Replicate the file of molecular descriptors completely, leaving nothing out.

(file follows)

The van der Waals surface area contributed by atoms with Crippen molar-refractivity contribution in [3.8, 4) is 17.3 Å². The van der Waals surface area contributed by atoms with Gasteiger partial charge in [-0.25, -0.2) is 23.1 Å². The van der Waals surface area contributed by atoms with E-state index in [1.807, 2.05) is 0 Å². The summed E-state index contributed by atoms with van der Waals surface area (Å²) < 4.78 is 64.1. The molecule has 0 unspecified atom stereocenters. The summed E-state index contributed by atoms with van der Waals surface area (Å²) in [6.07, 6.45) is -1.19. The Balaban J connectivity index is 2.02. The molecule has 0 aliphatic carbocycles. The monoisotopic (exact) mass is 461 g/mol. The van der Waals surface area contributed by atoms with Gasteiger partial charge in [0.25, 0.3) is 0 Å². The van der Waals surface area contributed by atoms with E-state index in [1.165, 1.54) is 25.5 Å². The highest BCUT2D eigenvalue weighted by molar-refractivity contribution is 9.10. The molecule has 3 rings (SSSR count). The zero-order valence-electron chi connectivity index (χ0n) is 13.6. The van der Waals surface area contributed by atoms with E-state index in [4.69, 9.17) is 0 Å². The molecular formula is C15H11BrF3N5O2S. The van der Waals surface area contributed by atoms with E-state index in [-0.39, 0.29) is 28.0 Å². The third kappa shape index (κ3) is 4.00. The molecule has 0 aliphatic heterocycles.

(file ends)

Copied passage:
The van der Waals surface area contributed by atoms with Crippen molar-refractivity contribution in [3.8, 4) is 17.3 Å². The van der Waals surface area contributed by atoms with Gasteiger partial charge in [-0.25, -0.2) is 23.1 Å². The van der Waals surface area contributed by atoms with E-state index in [1.807, 2.05) is 0 Å². The summed E-state index contributed by atoms with van der Waals surface area (Å²) < 4.78 is 64.1. The molecule has 0 unspecified atom stereocenters. The summed E-state index contributed by atoms with van der Waals surface area (Å²) in [6.07, 6.45) is -1.19. The Balaban J connectivity index is 2.02. The molecule has 0 aliphatic carbocycles. The monoisotopic (exact) mass is 461 g/mol. The van der Waals surface area contributed by atoms with Gasteiger partial charge in [0.25, 0.3) is 0 Å². The van der Waals surface area contributed by atoms with E-state index in [1.165, 1.54) is 25.5 Å². The highest BCUT2D eigenvalue weighted by molar-refractivity contribution is 9.10. The molecule has 3 rings (SSSR count). The zero-order valence-electron chi connectivity index (χ0n) is 13.6. The van der Waals surface area contributed by atoms with E-state index in [4.69, 9.17) is 0 Å². The molecular formula is C15H11BrF3N5O2S. The van der Waals surface area contributed by atoms with E-state index in [-0.39, 0.29) is 28.0 Å². The third kappa shape index (κ3) is 4.00. The molecule has 0 aliphatic heterocycles.